Disregarding extrinsic rewards and assuming your goal is to maximize your rating, your problem isn’t speed, it’s the fact that a victory earns you way fewer points than a defeat loses. There isn’t much you can do to fix that problem, and even world-class players can’t win more than about two thirds of their matches against competent opposition in the long run. The only realistic way to give yourself the best shot at advancing is maximizing your expected win rate and hoping to get lucky. Best-of-one is actively harmful in that respect due to having higher inherent variance.

Ranked Ladder heavily favors aggressive or otherwise fast decks.

Verdict: Only true in a very limited sense, and otherwise very false.

The argument in support of theses of this kind generally cites as evidence the fact that aggressive decks can play more games per unit of time, and are therefore “more efficient”, even with a worse win rate.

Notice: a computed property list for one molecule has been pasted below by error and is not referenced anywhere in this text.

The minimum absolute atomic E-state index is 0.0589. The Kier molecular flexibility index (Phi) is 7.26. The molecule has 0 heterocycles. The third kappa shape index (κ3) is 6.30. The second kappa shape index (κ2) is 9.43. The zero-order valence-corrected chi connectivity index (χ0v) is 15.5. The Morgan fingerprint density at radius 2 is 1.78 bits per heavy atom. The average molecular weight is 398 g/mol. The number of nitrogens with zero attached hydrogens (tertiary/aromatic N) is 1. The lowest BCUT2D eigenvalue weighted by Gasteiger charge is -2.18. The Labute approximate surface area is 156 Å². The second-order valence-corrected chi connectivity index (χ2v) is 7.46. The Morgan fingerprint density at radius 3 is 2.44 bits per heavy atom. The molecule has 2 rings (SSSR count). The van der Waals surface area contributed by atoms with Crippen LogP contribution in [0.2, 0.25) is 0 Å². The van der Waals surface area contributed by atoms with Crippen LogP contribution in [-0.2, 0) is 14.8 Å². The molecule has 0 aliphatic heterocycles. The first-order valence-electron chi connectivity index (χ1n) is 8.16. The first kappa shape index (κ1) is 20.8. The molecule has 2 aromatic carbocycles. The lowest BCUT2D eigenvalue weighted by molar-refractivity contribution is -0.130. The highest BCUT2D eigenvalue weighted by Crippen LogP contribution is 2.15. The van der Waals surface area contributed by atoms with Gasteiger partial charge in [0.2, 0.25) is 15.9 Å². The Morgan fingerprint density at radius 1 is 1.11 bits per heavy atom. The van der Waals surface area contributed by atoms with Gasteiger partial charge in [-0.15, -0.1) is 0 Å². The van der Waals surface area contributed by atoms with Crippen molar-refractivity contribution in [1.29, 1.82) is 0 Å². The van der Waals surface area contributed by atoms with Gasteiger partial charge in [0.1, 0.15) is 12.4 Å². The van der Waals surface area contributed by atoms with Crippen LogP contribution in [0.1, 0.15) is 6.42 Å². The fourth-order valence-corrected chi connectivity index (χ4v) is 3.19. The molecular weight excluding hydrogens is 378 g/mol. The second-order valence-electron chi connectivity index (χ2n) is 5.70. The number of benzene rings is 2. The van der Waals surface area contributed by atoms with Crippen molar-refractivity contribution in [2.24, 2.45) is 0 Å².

As we discussed above, our findings tend to contradict this notion: Glicko isn’t based on wins or win rate, playing more games isn’t that strong of an advantage, and we cannot game the system with speed. This is sufficient to dismiss this take in the general case, but there are two cases where playing a fast deck yields a competitive advantage.

The first is when your rating is much lower than your actual play skill could earn, usually at the beginning of a season or after an unusually long streak of losses. In that case, you can converge to the rating you “deserve” much quicker by playing more games in the same amount of time.

The second is if the clock is running out and you need to score some points very fast: football players call it a “Hail Mary pass”; we call it “jamming mono red”.

In Conclusion

For better or for worse, it seems clear that the ranked ladder is here to stay. It’s no mystery that I’m a big fan, but I sympathize with those who point out the problems of the system, chief among which is the inexcusable lack of transparency regarding the details of the ranking and pairing algorithms. The ladder doesn’t need to be the final form of competitive Magic, but it is an important part of a functional competitive ecosystem, and as such it is vital for competitive players to approach it with the correct mindset.

Hopefully today’s article has shed some light on what we know about the system – good luck with your climb to the top!